There was once this anarchic idea that the power of the internet would make all music available to everyone, everywhere. Napster gave us a glimpse of that before hitting the more persuasive idea that someone needs to pay the artists. Since then the ownership of music has moved increasingly to a subscription model but one in which different streaming services offer a different roster of artists. And while Apple Music, Tidal and Spotify clamour for your subs the consumer is left feeling rather confused and unamused by it all.
Apple Music and Tidal
Apple seems to have had enough of this healthy competition malarkey and is taking steps in two directions to increase its market share. Firstly they are in talks with Tidal, Jay Z’s celebrity studded streaming service, presumably about buying them out of business. Apple Music has seen much larger growth over the last 12 months than Tidal, 12.5 million new subscribers as opposed to 3.1 million, so it would be odd for Apple to feel threatened by the numbers. It’s much more likely to be about the exclusives. Tidal has had many key exclusives from artists such as Kanye, Beyonce, Rhianna and Prince. Apple Music has had some from Drake and Dr Dre amongst others but perhaps sees Tidal as stealing from their “Beats” brand and market share.
Apple Music and Spotify
The second bit of manoeuvring is in its battle with Spotify. Spotify claims that Apple are blocking a new version of their iPhone app because they don’t want the competition to Apple Music. In a letter sent to Apple’s lawyers Spotify said “we cannot stand by as Apple uses the App Store approval process as a weapon to harm competitors”. The face-off comes down to how subscriptions are paid for.
Since 2011 Apple requires in-app subscriptions to be paid via iTunes and charges a fee of up to 30%. Spotify responded by raising the subscription fee for people paying through the app to $13 from $10. They then embarked on a campaign to attract potential subscribers to sign up via their own website with a 99 cents for 3 months deal. Apple have threatened to kill the app if Spotify promote subscriptions outside of the Apple ecosystem. It’s all a bit of a school yard mess. The new version of the Spotify app has turned off the App Store billing option which has led to the current dispute.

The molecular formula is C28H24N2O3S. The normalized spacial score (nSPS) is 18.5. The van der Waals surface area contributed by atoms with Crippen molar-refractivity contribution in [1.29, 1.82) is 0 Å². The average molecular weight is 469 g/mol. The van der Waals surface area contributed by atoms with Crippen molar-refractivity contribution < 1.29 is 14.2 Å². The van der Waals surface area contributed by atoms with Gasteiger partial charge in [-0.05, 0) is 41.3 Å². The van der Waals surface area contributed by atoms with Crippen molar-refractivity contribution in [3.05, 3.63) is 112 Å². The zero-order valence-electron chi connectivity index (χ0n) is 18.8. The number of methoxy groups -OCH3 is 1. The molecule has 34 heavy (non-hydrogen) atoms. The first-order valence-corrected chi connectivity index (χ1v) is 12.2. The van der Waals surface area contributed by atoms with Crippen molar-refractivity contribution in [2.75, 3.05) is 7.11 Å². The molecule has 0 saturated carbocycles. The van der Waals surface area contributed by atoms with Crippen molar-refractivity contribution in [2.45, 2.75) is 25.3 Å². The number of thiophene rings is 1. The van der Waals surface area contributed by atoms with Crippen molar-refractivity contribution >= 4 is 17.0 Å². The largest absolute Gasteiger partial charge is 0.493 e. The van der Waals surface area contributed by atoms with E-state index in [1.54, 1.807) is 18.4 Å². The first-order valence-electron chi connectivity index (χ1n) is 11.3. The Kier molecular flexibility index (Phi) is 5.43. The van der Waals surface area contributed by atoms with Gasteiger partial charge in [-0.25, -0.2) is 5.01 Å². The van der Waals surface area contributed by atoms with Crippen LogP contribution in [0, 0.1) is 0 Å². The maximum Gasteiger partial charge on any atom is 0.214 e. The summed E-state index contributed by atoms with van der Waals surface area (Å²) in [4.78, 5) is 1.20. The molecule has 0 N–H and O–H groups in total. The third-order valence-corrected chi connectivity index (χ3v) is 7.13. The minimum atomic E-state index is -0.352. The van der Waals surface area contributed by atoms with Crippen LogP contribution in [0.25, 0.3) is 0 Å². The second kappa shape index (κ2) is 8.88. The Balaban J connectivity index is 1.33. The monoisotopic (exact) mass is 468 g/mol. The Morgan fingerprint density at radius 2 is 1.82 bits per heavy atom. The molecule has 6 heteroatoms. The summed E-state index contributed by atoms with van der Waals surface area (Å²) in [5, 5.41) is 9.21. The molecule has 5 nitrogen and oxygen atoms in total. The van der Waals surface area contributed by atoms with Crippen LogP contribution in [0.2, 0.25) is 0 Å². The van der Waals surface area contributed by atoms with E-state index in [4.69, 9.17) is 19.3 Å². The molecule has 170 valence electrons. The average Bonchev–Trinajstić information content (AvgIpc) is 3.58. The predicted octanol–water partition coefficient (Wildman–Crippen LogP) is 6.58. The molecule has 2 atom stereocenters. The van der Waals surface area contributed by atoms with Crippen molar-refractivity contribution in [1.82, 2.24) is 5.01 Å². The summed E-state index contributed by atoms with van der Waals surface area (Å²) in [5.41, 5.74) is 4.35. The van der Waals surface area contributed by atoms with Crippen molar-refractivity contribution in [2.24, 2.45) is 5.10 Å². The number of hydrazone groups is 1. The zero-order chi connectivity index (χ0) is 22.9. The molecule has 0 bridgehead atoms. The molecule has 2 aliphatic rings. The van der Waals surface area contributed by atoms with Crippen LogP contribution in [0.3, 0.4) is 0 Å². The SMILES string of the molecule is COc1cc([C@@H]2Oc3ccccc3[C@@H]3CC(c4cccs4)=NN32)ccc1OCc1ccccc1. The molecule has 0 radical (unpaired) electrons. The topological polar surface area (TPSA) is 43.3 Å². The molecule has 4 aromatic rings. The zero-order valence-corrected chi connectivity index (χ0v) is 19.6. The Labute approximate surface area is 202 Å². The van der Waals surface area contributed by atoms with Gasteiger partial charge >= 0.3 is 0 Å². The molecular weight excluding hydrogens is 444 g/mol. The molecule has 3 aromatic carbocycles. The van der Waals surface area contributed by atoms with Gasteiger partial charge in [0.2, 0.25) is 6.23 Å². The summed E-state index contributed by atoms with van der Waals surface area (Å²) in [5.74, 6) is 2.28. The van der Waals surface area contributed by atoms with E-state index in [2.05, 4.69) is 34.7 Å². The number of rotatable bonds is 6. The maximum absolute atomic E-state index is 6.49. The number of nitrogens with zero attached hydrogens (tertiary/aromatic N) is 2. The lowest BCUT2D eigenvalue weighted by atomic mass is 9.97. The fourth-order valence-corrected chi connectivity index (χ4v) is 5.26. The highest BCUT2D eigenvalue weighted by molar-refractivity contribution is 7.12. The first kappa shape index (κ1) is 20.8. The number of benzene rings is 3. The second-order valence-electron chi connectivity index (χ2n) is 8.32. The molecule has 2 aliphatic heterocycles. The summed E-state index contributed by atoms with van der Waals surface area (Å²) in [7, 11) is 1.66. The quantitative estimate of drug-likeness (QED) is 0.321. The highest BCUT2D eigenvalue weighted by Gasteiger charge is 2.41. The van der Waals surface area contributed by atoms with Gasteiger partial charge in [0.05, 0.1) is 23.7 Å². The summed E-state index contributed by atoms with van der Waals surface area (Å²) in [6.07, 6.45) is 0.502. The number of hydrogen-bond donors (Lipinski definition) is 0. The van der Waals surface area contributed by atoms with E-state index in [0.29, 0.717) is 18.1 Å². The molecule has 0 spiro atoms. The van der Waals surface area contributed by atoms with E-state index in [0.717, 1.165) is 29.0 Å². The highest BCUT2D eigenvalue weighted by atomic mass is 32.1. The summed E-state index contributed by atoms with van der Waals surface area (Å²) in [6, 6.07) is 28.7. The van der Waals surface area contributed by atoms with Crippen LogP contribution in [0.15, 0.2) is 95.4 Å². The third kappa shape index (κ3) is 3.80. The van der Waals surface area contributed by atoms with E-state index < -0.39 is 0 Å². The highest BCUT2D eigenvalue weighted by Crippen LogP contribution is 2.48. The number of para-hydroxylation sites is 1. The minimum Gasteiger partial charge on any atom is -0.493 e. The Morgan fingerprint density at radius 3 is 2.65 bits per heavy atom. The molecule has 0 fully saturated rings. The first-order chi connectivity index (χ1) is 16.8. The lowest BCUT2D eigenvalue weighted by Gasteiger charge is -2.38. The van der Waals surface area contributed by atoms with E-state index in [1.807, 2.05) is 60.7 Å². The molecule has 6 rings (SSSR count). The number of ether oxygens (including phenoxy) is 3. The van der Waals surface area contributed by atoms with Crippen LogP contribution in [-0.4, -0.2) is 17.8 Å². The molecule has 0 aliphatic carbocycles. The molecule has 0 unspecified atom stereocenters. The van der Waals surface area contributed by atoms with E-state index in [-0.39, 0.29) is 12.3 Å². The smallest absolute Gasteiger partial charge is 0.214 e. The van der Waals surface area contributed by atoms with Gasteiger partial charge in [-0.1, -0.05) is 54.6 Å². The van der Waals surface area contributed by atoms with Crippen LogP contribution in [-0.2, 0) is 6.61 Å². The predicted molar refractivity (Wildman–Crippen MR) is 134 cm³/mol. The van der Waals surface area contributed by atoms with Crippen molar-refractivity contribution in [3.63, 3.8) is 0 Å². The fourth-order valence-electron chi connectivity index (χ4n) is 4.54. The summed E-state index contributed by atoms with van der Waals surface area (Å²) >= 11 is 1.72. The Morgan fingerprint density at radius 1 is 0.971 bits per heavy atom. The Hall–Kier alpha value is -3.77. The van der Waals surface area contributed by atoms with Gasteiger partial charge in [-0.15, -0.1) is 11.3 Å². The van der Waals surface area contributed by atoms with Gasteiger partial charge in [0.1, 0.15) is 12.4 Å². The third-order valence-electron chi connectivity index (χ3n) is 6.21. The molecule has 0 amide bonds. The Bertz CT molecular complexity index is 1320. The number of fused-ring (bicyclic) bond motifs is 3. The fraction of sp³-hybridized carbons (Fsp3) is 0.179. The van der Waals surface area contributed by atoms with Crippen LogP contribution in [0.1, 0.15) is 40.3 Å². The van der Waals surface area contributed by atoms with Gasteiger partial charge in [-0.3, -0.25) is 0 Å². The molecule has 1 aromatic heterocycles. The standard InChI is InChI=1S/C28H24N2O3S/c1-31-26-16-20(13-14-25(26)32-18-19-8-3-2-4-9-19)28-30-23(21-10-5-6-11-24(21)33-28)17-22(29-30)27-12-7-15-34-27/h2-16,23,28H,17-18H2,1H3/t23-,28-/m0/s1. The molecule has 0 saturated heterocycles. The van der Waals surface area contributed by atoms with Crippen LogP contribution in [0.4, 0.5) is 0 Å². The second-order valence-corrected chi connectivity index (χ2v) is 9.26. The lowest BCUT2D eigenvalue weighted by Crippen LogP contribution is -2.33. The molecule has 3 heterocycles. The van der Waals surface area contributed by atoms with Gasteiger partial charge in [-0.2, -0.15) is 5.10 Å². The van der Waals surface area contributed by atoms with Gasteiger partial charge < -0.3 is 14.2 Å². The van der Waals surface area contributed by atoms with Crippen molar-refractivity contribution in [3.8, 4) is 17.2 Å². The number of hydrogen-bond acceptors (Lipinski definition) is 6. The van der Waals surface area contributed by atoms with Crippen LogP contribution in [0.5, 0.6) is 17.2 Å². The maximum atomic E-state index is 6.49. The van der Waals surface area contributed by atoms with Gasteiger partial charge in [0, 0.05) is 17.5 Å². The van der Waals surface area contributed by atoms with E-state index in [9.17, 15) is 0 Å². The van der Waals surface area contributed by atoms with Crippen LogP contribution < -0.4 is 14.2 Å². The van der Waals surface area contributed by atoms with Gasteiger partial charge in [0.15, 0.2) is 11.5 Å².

Apple Music under-performs
Spotify still has 30 million subscribers which is twice as many as Apple Music’s 15 million (March 2016) and so comfortably dominates the market. Apple Music’s aggression indicates perhaps how they believe the halcyon days of iTunes and downloads are coming to the end. It will be all about streaming and who controls which artist’s content. However, they have not been able to make much of a dent in the 800 million or so iTunes customers in converting them to Apple Music. Many have said that the Apple Music interface has put many people off by being fussy, clunky and very un-Apple. Whereas Spotify and other services such as Deezer are seen as slick and welcoming.
Rumour has it that Apple are working hard to simplify and streamline the interface. Apple have also been targeting students with their Beats headphone deal on certain bits of Apple hardware and a reduced $4.99 subscription to Apple Music.
Apple Music messes us about
All this posturing and messing about does very little for us consumers. iPhone users get a less convenient version of Spotify and Apple’s obsession with exclusives pushes us into the need for multiple subscriptions. If Apple absorb Tidal they will become the exclusives king, potentially becoming the only source of most of the best new music. Spotify will have to respond and so we’ll have a new exclusives war on our hands which, as usual, doesn’t do the consumer any good.
Until there’s an Apple Music App for my Windows Phone then I’m really not that interested. I’ll stick to finding music for free on YouTube – probably captured on an iPhone at a gig. You used to choose your favourite record shop on the high street because of the vibe, not the content – sadly those days are long gone.